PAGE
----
Canada’s Temporary Foreign Worker Program: what are the risks?
From SHARE | by Shannon Rohan on January 23, 2014
Recent allegations of abusive practices by a British Columbia Tim Horton’s franchisee have once again raised concerns about the use and abuse of Canada’s Temporary Foreign Worker Program (TFWP). According to workers at a Fernie, BC Tim Horton’s franchise, the owner required temporary foreign workers to pay him cash for overtime pay received as well as to reimburse him for program fees (which are legally the responsibility of the employer). The RCMP has been called in to investigate the allegations, and none of them have yet been proven in court.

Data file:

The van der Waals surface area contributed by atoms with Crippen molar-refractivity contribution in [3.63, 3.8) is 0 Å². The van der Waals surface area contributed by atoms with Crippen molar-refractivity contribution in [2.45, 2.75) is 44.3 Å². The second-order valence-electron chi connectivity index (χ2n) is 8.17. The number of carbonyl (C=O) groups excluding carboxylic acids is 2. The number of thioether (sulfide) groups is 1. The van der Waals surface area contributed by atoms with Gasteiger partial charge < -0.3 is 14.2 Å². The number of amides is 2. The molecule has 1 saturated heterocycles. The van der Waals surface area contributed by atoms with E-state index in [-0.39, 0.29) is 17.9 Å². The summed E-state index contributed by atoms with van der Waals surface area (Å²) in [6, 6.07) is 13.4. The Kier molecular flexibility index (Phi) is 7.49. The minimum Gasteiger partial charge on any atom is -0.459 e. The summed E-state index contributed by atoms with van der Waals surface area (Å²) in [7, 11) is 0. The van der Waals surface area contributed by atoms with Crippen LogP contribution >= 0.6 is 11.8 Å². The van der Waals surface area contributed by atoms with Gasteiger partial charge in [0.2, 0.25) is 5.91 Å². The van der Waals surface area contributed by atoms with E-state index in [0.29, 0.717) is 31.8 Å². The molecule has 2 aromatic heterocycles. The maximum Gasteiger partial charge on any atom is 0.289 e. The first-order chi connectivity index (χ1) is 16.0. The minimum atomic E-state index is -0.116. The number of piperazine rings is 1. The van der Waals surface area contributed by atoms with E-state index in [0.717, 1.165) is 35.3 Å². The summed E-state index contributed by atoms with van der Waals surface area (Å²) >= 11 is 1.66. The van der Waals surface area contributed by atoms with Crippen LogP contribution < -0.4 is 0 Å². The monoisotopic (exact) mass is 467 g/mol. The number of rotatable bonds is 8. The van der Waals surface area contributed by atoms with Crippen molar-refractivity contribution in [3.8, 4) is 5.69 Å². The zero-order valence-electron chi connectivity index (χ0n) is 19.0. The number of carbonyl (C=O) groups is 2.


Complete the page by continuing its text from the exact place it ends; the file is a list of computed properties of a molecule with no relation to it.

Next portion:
However, another Tim Horton’s franchisee in BC was already the subject of a formal complaint before the British Columbia Human Rights Tribunal which alleges that the Dawson Creek, BC franchise owner coerced workers to rent substandard housing from him at inflated rates. And while that complaint specifically relates to alleged actions by a franchisee, the complainant is also alleging that Tim Horton’s “created conditions under which the discrimination was possible, and even likely.” A similar complaint at a Saskatchewan franchise suggests that the use of the program by its franchisees poses a continuing risk to the Tim Horton’s brand.